Despite Dukakis’s plea, Tsarnaev friend Robel Phillipos sentenced to three years in prison

Robel Phillipos, left, was found guilty of lying to investigators looking into the Boston Marathon bombing. AP/Steven Senne

Despite a personal plea from former Gov. Michael Dukakis, Robel Phillipos was sentenced to three years in prison on Friday for lying to FBI investigators about where he was and what he saw when he and two friends visited Dzhokhar Tsarnaev’s dorm room.

“I wholly reject the suggestion that this was a no harm no foul kind of offense,’’ the judge said.

Federal prosecutors had asked for five years in prison. Phillipos declined to give a statement to the court. He was also sentenced to three years supervised release and a $25,000 fine.

“These lies were impulsive,’’ prosecutors said. “They were calculated to deceive.’’


Prosecutors said Phillipos, a U.S. citizen who grew up in Cambridge, visited Tsarnaev’s room three days after the bombings along with two other friends. The government said those friends — Azamat Tazhayakov and Dias Kadyrbayev — removed a backpack and laptop from the room, impeding the investigation.

Under FBI questioning, then-19-year-old Phillipos knowingly lied and told investigators he did not go to the room and did not see anything being taken, prosecutors said.

His defense argued that he did not lie, and they said he was confused and “high out of his mind’’ on marijuana after “fishbowling.’’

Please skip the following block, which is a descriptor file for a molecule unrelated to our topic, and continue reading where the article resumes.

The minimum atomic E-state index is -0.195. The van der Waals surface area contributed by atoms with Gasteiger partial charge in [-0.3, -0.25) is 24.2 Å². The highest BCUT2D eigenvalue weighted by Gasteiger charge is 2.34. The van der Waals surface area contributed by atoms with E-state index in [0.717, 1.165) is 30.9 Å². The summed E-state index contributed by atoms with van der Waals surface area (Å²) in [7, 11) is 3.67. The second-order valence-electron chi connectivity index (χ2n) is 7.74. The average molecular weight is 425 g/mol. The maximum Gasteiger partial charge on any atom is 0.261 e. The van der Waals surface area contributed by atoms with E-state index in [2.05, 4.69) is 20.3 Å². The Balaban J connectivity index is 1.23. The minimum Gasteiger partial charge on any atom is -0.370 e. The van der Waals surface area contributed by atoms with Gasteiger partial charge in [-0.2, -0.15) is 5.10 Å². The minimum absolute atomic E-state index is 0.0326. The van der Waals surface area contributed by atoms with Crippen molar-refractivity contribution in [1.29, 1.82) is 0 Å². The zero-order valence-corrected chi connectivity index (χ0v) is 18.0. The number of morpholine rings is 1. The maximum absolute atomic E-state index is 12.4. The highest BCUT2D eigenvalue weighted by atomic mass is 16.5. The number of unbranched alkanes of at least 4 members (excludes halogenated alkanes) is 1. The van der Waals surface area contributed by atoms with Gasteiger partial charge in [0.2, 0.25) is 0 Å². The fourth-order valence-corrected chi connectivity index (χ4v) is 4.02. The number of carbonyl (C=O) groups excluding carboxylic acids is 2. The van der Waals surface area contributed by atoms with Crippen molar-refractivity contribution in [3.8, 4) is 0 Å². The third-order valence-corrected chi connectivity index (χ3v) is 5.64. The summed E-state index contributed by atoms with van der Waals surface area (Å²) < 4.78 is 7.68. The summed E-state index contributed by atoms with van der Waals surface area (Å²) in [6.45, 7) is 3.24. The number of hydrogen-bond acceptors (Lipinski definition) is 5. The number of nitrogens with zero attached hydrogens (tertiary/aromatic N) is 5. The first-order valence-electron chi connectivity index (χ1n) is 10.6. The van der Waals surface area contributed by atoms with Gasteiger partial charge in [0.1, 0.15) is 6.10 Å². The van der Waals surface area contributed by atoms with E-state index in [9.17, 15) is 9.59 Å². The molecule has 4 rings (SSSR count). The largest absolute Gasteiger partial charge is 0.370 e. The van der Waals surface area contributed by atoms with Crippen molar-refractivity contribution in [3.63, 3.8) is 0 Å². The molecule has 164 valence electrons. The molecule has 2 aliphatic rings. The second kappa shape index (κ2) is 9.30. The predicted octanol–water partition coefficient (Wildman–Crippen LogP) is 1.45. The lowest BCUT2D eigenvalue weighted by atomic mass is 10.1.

A jury found Phillipos guilty of two counts of lying to investigators.

“Young people make choices. The use of marijuana is not a good choice,’’ the judge said on Friday. “I don’t think dope smoking makes you smarter.’’

Prior to his sentencing, Dukakis pleaded for leniency for Phillipos in a letter to the court. Dukakis and Phillipos were family friends, and the former governor took a young Phillipos to the 2004 Democratic National Convention. Dukakis, who testified on behalf of Phillipos during his trial, said in the letter that Phillipos didn’t deserve jail time.

“Robel is a young man who could and should have a great future ahead of him,’’ he wrote. “For the life of me, I can’t understand why justice would be served by incarcerating him.’’


In the letter, Dukakis argued that ex-CIA director David Petraeus lied to the FBI about his affair and classified material, yet he did not receive jail time. Therefore, Dukakis argued that Phillipos should not be sentenced to jail time for a similar offense of lying to the FBI.

In contrast, the step-father of slain MIT Police officer Sean Collier submitted a statement asking for Phillipos to receive a heftier punishment.

“The defendant had the tools and the ability to change the course of history, to stand up for his community, to show up as honorable, and in turn this would have preserved our family as that strong and connected unit,’’ Joseph Rogers wrote. “He chose to say nothing, and because of that, he has taken everything away from us.’’

Phillipos is the third of Tsarnaev’s friends to be sentenced this week. Kadyrbayev was sentenced to six years in prison on Tuesday, and Tazhayakov was sentenced to three-and-a-half years in prison on Friday.

The friends of Dzhokhar Tsarnaev facing prison sentences

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